Through the eye of appreciation, the film offers so much visual candy to stare at…due to the excellent and striking Cinematography by Academy Award winner Vittorio Storano (THE LAST EMPEROR, LADYHAWKE) and the Academy Award nominated music by Tom Waits. The gravel-like, bourbon-fused vocals jazz up the film’s score with the sweet accompaniment of Crystal Gayle as well. The dialog between actors comes across very improvisational, but that may have been Coppola’s wish to ‘keeping it real’ between the movement of the story and the interaction of characters.
JOHNNY CHAZZ: Being a long-time resident of
JER: I will agree with you that Coppola did a wonderful job in the homage paid to early television/ theatre in the film’s development, how it plays out and presents itself. I think that it was brilliantly executed…especially when Coppola’s approach to his script readings has always resembled the way that stage rehearsals are done. I also think you took this film heavier than it was intended to be taken as. True, this isn’t Coppola’s ‘best’ film…but it definitely was an achievement, when presented in an art-house format.
JOHNNY CHAZZ: True - perhaps I did take the film a bit more "heavily" than I should have, as it really is nowhere near Coppola's finest work. An achievement? Yes, I will grant that. You also mention that the films "freed" Coppola of the harsh conditions during "Apocalypse", but the truth is that it is the film itself that we are studying here, not what the director was going through personally. And when you refer to the screenplay as "it is what it is" - then we really do see it for what it is...plain, simple, predictable, and resoundingly unimpressive. Still, it was an experiment for both Coppola and his fellow players and its own silly little way, well - I guess it works on a couple of levels. However, that is also to say that it does not work on a couple of levels. I will also agree with you that the music serves as a third main character in the film - but isn't that the case in 5,000 other movies? There is no way that I can refer to this score as being "brilliant" as the music - albeit appropriate for the film, remains relatively simplistic and a bit too dreamy. The "mood" conveyed by the set design (exteriors ever so more than interiors), the hues, the lighting, and the homage paid to retro-Las Vegas are what keep this picture somewhat intriguing. This is a classic "fairy tale" that we dove into this week Jer - and it was fun. Thus, audiences today should take a look at what you have recommended here as there are some real plusses in the film. On the flip side, the fun appears to be short-lived and borderline forgetful.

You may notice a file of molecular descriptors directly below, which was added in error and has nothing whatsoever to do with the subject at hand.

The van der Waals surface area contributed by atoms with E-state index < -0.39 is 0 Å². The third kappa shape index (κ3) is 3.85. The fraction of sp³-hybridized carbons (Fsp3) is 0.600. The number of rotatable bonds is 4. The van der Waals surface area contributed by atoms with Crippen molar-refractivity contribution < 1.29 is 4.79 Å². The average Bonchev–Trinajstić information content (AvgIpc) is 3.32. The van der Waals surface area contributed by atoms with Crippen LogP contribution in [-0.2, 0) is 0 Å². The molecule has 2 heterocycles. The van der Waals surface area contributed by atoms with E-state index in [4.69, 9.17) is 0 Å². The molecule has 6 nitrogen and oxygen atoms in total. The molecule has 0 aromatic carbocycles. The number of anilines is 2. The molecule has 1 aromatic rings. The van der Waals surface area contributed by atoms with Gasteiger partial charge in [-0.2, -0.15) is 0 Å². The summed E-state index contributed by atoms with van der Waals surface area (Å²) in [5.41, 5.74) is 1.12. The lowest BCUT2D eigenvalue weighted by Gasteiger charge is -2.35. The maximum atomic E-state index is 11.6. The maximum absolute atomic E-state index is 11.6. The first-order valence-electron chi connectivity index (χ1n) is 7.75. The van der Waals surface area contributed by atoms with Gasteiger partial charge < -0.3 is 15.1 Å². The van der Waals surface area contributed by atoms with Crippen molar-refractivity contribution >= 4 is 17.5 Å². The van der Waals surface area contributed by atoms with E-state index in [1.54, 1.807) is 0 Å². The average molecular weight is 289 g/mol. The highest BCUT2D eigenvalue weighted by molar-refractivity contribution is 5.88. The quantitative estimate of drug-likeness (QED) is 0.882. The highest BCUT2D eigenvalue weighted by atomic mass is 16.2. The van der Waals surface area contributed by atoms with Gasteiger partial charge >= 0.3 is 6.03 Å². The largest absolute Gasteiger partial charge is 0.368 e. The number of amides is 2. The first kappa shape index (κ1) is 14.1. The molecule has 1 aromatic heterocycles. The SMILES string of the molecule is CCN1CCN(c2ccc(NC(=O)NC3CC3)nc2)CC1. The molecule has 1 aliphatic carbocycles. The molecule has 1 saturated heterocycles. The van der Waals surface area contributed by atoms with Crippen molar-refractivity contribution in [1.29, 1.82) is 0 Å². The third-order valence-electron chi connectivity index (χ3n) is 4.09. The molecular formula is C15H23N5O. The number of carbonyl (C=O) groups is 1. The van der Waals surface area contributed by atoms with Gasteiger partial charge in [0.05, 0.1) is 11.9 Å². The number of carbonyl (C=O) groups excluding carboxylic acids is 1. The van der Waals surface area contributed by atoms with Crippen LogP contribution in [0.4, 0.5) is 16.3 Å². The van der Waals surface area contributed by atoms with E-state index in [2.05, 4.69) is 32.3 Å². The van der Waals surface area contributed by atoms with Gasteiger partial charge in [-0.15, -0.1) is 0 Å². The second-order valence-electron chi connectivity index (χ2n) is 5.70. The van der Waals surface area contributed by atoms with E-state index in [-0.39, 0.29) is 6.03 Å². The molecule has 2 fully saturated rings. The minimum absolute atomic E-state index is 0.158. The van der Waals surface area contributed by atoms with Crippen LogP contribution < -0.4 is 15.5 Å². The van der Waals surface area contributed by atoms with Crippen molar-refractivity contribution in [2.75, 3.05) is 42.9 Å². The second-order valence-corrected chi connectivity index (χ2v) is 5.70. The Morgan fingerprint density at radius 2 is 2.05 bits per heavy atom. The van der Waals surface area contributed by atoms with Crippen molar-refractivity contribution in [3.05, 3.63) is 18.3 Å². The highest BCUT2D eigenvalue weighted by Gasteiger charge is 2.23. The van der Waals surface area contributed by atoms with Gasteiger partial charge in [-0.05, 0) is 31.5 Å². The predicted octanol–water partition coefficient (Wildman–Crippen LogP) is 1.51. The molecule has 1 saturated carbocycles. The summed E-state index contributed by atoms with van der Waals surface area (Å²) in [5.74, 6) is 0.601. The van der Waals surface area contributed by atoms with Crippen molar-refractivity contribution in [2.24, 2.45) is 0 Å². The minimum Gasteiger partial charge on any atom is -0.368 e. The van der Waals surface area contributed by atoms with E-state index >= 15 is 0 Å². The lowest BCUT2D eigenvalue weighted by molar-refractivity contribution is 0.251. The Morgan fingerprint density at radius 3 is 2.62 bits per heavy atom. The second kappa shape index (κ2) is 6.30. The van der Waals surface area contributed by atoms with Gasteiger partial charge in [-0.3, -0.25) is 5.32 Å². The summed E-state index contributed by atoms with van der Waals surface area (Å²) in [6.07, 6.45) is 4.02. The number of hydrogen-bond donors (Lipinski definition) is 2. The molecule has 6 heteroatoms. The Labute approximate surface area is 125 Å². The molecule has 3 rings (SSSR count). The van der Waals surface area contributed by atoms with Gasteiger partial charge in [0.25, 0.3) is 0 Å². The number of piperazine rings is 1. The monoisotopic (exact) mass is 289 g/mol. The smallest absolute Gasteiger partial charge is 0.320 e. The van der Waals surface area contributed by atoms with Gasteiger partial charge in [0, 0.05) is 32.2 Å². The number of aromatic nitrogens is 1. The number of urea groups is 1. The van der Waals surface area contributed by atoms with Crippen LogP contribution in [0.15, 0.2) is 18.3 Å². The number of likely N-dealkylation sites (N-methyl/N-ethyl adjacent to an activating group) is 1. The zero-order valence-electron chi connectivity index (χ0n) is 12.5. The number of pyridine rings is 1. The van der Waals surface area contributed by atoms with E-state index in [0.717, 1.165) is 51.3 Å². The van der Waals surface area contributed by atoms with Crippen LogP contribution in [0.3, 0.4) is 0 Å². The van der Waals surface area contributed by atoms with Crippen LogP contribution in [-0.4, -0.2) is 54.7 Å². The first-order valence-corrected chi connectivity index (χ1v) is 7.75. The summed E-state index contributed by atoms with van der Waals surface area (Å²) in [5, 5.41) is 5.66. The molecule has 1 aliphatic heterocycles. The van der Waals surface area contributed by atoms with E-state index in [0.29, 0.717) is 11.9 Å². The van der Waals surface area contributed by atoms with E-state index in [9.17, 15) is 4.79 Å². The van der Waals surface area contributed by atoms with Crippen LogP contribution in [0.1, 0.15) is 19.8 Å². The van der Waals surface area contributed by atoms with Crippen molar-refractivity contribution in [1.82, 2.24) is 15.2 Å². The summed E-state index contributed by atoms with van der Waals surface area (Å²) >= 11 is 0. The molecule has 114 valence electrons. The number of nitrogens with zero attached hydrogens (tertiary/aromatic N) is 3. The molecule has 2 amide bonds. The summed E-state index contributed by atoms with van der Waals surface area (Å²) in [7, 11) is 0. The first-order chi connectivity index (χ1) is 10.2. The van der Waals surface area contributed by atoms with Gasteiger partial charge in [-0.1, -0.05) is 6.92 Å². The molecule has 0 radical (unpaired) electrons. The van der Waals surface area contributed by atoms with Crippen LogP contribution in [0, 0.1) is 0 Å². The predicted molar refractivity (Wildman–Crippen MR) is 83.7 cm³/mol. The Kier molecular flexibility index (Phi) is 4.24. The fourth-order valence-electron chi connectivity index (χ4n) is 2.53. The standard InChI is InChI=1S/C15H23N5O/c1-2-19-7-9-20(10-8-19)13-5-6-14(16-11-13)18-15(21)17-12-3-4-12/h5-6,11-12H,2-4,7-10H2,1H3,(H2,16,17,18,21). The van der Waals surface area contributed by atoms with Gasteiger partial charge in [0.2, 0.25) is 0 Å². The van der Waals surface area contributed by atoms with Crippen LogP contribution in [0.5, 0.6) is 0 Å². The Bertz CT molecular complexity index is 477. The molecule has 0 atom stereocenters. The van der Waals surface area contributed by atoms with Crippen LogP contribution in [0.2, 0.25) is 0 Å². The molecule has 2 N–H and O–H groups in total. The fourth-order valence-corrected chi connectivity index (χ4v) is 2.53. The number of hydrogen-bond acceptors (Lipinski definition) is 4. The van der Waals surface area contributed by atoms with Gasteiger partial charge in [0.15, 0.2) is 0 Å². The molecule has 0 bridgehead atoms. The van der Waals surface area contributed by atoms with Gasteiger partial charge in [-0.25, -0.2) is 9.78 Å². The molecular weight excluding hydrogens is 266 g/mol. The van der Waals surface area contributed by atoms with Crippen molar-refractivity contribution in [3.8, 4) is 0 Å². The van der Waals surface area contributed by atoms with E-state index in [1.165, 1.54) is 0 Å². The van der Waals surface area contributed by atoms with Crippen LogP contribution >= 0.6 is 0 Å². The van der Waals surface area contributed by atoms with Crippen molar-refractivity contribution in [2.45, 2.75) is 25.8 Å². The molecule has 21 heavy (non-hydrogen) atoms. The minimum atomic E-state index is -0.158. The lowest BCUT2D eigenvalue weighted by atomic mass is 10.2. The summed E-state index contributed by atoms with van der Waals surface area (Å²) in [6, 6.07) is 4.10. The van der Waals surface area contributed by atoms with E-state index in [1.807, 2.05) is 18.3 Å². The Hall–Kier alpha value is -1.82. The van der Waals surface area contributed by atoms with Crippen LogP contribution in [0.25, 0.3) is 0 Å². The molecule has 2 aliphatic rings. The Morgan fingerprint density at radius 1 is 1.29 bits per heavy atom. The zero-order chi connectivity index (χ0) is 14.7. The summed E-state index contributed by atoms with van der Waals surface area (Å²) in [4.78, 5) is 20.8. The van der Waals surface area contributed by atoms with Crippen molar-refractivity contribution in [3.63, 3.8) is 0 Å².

JER: Music is and will always be a vital piece to any film…if done right. The lyrics help with the character’s settings and moods. The one thing to keep in mind is that it is a “fairy tale” or a “fable” that takes place in the city of lights and illusions. Is Vegas real? Or is it all bulbs and showgirls…merely in place for our fantasies to be made into potential reality? If so, I never wanna leave!